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Mugabe Pushing for Sanctions Removal at NAM Summit

President Robert Mugabe is in the Iranian capital, Tehran, joining leaders from about 120 countries at the politically charged 16th Non-Aligned Movement (NAM) summit.

Iranian supreme leader Ayatollah Ali Khamenei officially opened the summit Thursday attacking what he called the “overt dictatorship” of the United Nations Security Council.

Reports say Khamenei criticized the global agency after being told bluntly by the UN Secretary General Ban Ki-moon in a closed meeting Wednesday that he was not open about the country’s nuclear program.

Other issues to be discussed at the summit, whose theme is “Sustainable Peace Under The Umbrella of World Management”, include the Syrian crisis, human rights and nuclear disarmament.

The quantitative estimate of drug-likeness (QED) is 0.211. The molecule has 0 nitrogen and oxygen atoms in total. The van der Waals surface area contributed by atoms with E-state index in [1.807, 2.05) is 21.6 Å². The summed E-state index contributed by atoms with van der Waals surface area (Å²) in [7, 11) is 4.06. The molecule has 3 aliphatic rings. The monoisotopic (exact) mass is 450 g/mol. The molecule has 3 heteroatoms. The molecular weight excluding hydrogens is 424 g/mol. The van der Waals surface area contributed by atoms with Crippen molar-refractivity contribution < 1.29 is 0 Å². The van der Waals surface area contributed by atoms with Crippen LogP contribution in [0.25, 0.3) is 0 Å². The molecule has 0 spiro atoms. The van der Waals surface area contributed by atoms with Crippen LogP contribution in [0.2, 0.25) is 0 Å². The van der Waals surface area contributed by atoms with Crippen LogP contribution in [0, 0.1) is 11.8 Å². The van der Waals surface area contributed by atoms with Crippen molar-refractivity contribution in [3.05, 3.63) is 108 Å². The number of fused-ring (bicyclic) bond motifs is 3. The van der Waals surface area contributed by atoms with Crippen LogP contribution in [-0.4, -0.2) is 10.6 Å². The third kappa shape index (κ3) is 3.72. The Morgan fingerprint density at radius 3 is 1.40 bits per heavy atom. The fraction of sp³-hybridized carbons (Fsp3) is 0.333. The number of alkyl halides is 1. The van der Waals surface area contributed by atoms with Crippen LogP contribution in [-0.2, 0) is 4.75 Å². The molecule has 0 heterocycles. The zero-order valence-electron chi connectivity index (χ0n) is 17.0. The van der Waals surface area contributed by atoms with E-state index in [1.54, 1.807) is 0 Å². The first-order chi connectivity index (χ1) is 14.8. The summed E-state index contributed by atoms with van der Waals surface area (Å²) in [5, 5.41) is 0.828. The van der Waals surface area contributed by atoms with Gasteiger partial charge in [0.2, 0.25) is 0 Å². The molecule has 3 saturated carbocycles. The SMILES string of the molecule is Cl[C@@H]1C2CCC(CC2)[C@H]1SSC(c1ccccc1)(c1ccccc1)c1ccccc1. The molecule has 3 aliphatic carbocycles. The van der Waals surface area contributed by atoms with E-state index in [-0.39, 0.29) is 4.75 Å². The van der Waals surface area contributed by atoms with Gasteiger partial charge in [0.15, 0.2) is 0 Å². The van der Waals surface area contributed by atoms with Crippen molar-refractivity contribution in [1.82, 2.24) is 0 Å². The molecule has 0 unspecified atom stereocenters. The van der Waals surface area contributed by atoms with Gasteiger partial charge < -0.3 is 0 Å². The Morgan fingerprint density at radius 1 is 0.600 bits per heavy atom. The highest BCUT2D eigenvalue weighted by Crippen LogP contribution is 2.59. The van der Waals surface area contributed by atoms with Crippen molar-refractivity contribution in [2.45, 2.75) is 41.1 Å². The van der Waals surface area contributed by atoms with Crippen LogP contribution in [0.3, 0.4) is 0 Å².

The Non-Aligned Movement, which meets after every three years, was formed in 1961 to counterbalance the dominance of the Soviet Union and the United States during the cold war. Harare hosted the summit in 1986.

Zimbabwe sources told Studio 7 that President Mugabe will be pushing NAM leaders to denounce sanctions imposed on him and his inner circle by the European Union and the United States.

Both the EU and Washington have called on Harare to institute democratic reforms such as a new constitution and holding free and fair elections as a precondition of lifting the sanctions.

But Zanu PF is stalling those reforms and calling for the unconditional lifting of sanctions.

The United States has denounced the NAM meeting as a non-event. There was drama at the summit when Egypt attacked the Syrian government - prompting the Syrian delegation to walk out of the meeting.

ZANU PF spokesman Rugare Gumbo told Studio 7 NAM is still a vibrant movement.

But political analyst John Makumbe of the University of Zimbabwe said Mr. Mugabe is wasting tax payers money by attending meaningless summits.